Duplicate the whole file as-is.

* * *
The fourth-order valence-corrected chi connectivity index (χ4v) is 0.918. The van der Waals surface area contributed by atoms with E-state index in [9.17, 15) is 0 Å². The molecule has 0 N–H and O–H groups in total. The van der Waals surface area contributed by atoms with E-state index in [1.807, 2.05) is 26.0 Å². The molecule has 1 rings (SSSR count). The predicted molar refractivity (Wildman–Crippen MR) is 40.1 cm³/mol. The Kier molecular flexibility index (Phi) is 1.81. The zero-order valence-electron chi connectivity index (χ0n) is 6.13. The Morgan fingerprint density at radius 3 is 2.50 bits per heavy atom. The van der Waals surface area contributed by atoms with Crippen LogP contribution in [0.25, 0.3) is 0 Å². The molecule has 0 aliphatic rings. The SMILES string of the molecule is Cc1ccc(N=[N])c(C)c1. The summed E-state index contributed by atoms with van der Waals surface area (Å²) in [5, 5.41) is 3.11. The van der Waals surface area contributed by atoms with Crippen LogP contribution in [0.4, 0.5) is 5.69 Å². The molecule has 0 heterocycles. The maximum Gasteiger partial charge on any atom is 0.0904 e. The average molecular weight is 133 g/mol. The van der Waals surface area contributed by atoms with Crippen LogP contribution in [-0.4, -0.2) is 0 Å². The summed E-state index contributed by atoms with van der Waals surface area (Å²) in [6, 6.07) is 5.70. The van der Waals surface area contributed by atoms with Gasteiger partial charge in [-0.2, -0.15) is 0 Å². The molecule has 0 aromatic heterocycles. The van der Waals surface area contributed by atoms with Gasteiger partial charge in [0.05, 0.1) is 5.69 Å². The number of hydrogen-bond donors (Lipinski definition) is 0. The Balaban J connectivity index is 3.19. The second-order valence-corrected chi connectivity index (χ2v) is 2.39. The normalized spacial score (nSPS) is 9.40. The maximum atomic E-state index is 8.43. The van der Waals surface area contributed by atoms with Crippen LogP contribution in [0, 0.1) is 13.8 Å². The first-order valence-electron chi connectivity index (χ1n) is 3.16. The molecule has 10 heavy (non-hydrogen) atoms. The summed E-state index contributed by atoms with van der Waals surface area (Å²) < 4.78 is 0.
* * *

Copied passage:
The fourth-order valence-corrected chi connectivity index (χ4v) is 0.918. The van der Waals surface area contributed by atoms with E-state index in [9.17, 15) is 0 Å². The molecule has 0 N–H and O–H groups in total. The van der Waals surface area contributed by atoms with E-state index in [1.807, 2.05) is 26.0 Å². The molecule has 1 rings (SSSR count). The predicted molar refractivity (Wildman–Crippen MR) is 40.1 cm³/mol. The Kier molecular flexibility index (Phi) is 1.81. The zero-order valence-electron chi connectivity index (χ0n) is 6.13. The Morgan fingerprint density at radius 3 is 2.50 bits per heavy atom. The van der Waals surface area contributed by atoms with Crippen LogP contribution in [0.25, 0.3) is 0 Å². The molecule has 0 aliphatic rings. The SMILES string of the molecule is Cc1ccc(N=[N])c(C)c1. The summed E-state index contributed by atoms with van der Waals surface area (Å²) in [5, 5.41) is 3.11. The van der Waals surface area contributed by atoms with Crippen LogP contribution in [0.4, 0.5) is 5.69 Å². The molecule has 0 heterocycles. The maximum Gasteiger partial charge on any atom is 0.0904 e. The average molecular weight is 133 g/mol. The van der Waals surface area contributed by atoms with Crippen LogP contribution in [-0.4, -0.2) is 0 Å². The summed E-state index contributed by atoms with van der Waals surface area (Å²) in [6, 6.07) is 5.70. The van der Waals surface area contributed by atoms with Gasteiger partial charge in [-0.2, -0.15) is 0 Å². The molecule has 0 aromatic heterocycles. The van der Waals surface area contributed by atoms with Gasteiger partial charge in [0.05, 0.1) is 5.69 Å². The number of hydrogen-bond donors (Lipinski definition) is 0. The Balaban J connectivity index is 3.19. The second-order valence-corrected chi connectivity index (χ2v) is 2.39. The normalized spacial score (nSPS) is 9.40. The maximum atomic E-state index is 8.43. The van der Waals surface area contributed by atoms with Crippen LogP contribution in [0, 0.1) is 13.8 Å². The first-order valence-electron chi connectivity index (χ1n) is 3.16. The molecule has 10 heavy (non-hydrogen) atoms. The summed E-state index contributed by atoms with van der Waals surface area (Å²) < 4.78 is 0.